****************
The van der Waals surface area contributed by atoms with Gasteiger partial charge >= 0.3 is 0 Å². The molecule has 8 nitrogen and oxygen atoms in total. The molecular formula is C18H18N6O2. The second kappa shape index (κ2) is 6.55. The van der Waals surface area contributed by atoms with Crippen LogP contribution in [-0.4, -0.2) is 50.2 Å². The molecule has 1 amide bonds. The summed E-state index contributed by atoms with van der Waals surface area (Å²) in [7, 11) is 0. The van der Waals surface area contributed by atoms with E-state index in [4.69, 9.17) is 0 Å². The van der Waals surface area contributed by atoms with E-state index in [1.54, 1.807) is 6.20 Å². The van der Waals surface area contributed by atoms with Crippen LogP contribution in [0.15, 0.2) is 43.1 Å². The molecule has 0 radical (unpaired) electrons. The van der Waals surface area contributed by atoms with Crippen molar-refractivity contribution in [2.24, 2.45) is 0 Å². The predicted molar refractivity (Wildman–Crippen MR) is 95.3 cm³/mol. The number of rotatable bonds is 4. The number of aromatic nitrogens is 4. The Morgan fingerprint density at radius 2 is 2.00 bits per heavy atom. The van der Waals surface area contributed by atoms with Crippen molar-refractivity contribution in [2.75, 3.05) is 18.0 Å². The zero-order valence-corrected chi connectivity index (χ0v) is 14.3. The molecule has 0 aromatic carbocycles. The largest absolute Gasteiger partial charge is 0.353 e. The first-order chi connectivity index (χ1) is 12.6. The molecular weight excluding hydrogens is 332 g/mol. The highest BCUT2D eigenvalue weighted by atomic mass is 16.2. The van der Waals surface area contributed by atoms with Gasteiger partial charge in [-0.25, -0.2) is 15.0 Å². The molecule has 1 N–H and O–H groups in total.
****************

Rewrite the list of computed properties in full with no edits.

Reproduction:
The van der Waals surface area contributed by atoms with Gasteiger partial charge >= 0.3 is 0 Å². The molecule has 8 nitrogen and oxygen atoms in total. The molecular formula is C18H18N6O2. The second kappa shape index (κ2) is 6.55. The van der Waals surface area contributed by atoms with Crippen LogP contribution in [-0.4, -0.2) is 50.2 Å². The molecule has 1 amide bonds. The summed E-state index contributed by atoms with van der Waals surface area (Å²) in [7, 11) is 0. The van der Waals surface area contributed by atoms with E-state index in [4.69, 9.17) is 0 Å². The van der Waals surface area contributed by atoms with E-state index in [1.54, 1.807) is 6.20 Å². The van der Waals surface area contributed by atoms with Crippen LogP contribution in [0.15, 0.2) is 43.1 Å². The molecule has 0 radical (unpaired) electrons. The van der Waals surface area contributed by atoms with Crippen molar-refractivity contribution in [2.24, 2.45) is 0 Å². The predicted molar refractivity (Wildman–Crippen MR) is 95.3 cm³/mol. The number of rotatable bonds is 4. The number of aromatic nitrogens is 4. The Morgan fingerprint density at radius 2 is 2.00 bits per heavy atom. The van der Waals surface area contributed by atoms with Crippen molar-refractivity contribution in [2.75, 3.05) is 18.0 Å². The zero-order valence-corrected chi connectivity index (χ0v) is 14.3. The molecule has 0 aromatic carbocycles. The largest absolute Gasteiger partial charge is 0.353 e. The first-order chi connectivity index (χ1) is 12.6. The molecular weight excluding hydrogens is 332 g/mol. The highest BCUT2D eigenvalue weighted by atomic mass is 16.2. The van der Waals surface area contributed by atoms with Gasteiger partial charge in [-0.25, -0.2) is 15.0 Å². The molecule has 1 N–H and O–H groups in total.